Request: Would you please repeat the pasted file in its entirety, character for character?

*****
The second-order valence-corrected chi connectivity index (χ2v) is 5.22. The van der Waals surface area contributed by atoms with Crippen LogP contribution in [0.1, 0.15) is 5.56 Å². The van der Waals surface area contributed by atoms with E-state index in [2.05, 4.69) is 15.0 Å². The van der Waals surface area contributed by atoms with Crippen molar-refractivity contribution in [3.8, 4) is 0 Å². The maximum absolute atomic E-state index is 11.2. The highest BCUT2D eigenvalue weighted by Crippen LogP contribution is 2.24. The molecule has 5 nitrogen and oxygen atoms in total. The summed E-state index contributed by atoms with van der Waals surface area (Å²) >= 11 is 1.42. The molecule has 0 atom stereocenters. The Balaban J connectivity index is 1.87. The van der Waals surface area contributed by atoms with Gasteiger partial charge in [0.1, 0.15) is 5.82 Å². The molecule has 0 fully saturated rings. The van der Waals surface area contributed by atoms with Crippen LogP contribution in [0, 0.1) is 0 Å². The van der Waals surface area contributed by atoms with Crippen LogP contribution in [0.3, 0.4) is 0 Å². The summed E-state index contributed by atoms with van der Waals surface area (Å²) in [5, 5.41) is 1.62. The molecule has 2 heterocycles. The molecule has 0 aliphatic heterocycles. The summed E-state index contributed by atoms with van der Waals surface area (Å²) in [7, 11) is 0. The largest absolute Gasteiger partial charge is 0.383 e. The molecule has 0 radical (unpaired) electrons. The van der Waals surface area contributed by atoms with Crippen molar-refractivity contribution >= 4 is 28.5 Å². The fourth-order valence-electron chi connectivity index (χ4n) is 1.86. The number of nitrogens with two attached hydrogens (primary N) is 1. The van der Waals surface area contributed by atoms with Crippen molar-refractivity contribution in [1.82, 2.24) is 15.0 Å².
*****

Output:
The second-order valence-corrected chi connectivity index (χ2v) is 5.22. The van der Waals surface area contributed by atoms with Crippen LogP contribution in [0.1, 0.15) is 5.56 Å². The van der Waals surface area contributed by atoms with E-state index in [2.05, 4.69) is 15.0 Å². The van der Waals surface area contributed by atoms with Crippen molar-refractivity contribution in [3.8, 4) is 0 Å². The maximum absolute atomic E-state index is 11.2. The highest BCUT2D eigenvalue weighted by Crippen LogP contribution is 2.24. The molecule has 5 nitrogen and oxygen atoms in total. The summed E-state index contributed by atoms with van der Waals surface area (Å²) >= 11 is 1.42. The molecule has 0 atom stereocenters. The Balaban J connectivity index is 1.87. The van der Waals surface area contributed by atoms with Gasteiger partial charge in [0.1, 0.15) is 5.82 Å². The molecule has 0 fully saturated rings. The van der Waals surface area contributed by atoms with Crippen LogP contribution in [0, 0.1) is 0 Å². The van der Waals surface area contributed by atoms with Crippen LogP contribution in [0.3, 0.4) is 0 Å². The summed E-state index contributed by atoms with van der Waals surface area (Å²) in [5, 5.41) is 1.62. The molecule has 2 heterocycles. The molecule has 0 aliphatic heterocycles. The summed E-state index contributed by atoms with van der Waals surface area (Å²) in [7, 11) is 0. The largest absolute Gasteiger partial charge is 0.383 e. The molecule has 0 radical (unpaired) electrons. The van der Waals surface area contributed by atoms with Crippen molar-refractivity contribution >= 4 is 28.5 Å². The fourth-order valence-electron chi connectivity index (χ4n) is 1.86. The number of nitrogens with two attached hydrogens (primary N) is 1. The van der Waals surface area contributed by atoms with Crippen molar-refractivity contribution in [1.82, 2.24) is 15.0 Å².